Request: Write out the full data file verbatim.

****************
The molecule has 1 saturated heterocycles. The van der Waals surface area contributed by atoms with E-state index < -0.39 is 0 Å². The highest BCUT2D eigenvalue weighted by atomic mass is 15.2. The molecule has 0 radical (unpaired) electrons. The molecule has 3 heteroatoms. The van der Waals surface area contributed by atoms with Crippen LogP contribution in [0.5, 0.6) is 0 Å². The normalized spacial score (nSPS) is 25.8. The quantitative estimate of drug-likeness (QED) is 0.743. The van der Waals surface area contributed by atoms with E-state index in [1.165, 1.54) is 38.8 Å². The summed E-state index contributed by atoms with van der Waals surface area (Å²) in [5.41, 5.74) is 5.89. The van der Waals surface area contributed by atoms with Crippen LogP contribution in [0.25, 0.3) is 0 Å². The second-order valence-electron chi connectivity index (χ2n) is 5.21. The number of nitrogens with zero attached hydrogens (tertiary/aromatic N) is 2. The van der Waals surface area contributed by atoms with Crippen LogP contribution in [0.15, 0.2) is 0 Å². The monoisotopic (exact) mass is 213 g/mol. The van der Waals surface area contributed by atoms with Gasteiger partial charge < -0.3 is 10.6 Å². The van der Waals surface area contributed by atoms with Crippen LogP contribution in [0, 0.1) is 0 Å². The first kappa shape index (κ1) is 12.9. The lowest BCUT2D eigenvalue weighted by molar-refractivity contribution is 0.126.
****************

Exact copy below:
The molecule has 1 saturated heterocycles. The van der Waals surface area contributed by atoms with E-state index < -0.39 is 0 Å². The highest BCUT2D eigenvalue weighted by atomic mass is 15.2. The molecule has 0 radical (unpaired) electrons. The molecule has 3 heteroatoms. The van der Waals surface area contributed by atoms with Crippen LogP contribution in [0.5, 0.6) is 0 Å². The normalized spacial score (nSPS) is 25.8. The quantitative estimate of drug-likeness (QED) is 0.743. The van der Waals surface area contributed by atoms with E-state index in [1.165, 1.54) is 38.8 Å². The summed E-state index contributed by atoms with van der Waals surface area (Å²) in [5.41, 5.74) is 5.89. The van der Waals surface area contributed by atoms with Crippen LogP contribution in [0.25, 0.3) is 0 Å². The second-order valence-electron chi connectivity index (χ2n) is 5.21. The number of nitrogens with zero attached hydrogens (tertiary/aromatic N) is 2. The van der Waals surface area contributed by atoms with Crippen LogP contribution in [0.15, 0.2) is 0 Å². The monoisotopic (exact) mass is 213 g/mol. The van der Waals surface area contributed by atoms with Gasteiger partial charge < -0.3 is 10.6 Å². The van der Waals surface area contributed by atoms with Crippen LogP contribution in [0, 0.1) is 0 Å². The first kappa shape index (κ1) is 12.9. The lowest BCUT2D eigenvalue weighted by molar-refractivity contribution is 0.126.